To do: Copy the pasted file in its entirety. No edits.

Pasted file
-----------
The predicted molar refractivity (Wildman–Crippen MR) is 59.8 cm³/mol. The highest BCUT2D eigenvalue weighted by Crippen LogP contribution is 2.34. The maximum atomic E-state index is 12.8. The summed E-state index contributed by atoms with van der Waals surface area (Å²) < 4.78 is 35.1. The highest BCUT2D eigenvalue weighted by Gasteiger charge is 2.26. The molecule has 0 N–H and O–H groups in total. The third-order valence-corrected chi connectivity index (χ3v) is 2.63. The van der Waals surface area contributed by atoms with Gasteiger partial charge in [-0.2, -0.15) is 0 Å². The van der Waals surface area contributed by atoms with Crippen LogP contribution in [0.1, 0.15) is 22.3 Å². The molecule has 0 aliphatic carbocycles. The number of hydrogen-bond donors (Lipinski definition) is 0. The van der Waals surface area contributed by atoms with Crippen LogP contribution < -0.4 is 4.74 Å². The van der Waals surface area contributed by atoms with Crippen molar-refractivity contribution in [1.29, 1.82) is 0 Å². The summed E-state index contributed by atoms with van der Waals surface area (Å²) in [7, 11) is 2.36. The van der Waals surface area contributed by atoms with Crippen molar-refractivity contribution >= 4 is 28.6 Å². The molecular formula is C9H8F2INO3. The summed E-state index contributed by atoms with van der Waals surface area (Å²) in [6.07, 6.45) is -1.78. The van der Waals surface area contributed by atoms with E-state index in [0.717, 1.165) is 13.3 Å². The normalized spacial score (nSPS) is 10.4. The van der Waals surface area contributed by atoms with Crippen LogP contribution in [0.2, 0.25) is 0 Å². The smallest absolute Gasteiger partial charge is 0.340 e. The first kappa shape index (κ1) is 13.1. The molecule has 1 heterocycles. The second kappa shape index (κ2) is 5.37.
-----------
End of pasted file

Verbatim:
The predicted molar refractivity (Wildman–Crippen MR) is 59.8 cm³/mol. The highest BCUT2D eigenvalue weighted by Crippen LogP contribution is 2.34. The maximum atomic E-state index is 12.8. The summed E-state index contributed by atoms with van der Waals surface area (Å²) < 4.78 is 35.1. The highest BCUT2D eigenvalue weighted by Gasteiger charge is 2.26. The molecule has 0 N–H and O–H groups in total. The third-order valence-corrected chi connectivity index (χ3v) is 2.63. The van der Waals surface area contributed by atoms with Gasteiger partial charge in [-0.2, -0.15) is 0 Å². The van der Waals surface area contributed by atoms with Crippen LogP contribution in [0.1, 0.15) is 22.3 Å². The molecule has 0 aliphatic carbocycles. The number of hydrogen-bond donors (Lipinski definition) is 0. The van der Waals surface area contributed by atoms with Crippen LogP contribution < -0.4 is 4.74 Å². The van der Waals surface area contributed by atoms with Crippen molar-refractivity contribution in [1.29, 1.82) is 0 Å². The summed E-state index contributed by atoms with van der Waals surface area (Å²) in [7, 11) is 2.36. The van der Waals surface area contributed by atoms with Crippen molar-refractivity contribution >= 4 is 28.6 Å². The molecular formula is C9H8F2INO3. The summed E-state index contributed by atoms with van der Waals surface area (Å²) in [6.07, 6.45) is -1.78. The van der Waals surface area contributed by atoms with E-state index in [0.717, 1.165) is 13.3 Å². The normalized spacial score (nSPS) is 10.4. The van der Waals surface area contributed by atoms with Crippen LogP contribution in [0.2, 0.25) is 0 Å². The smallest absolute Gasteiger partial charge is 0.340 e. The first kappa shape index (κ1) is 13.1. The molecule has 1 heterocycles. The second kappa shape index (κ2) is 5.37.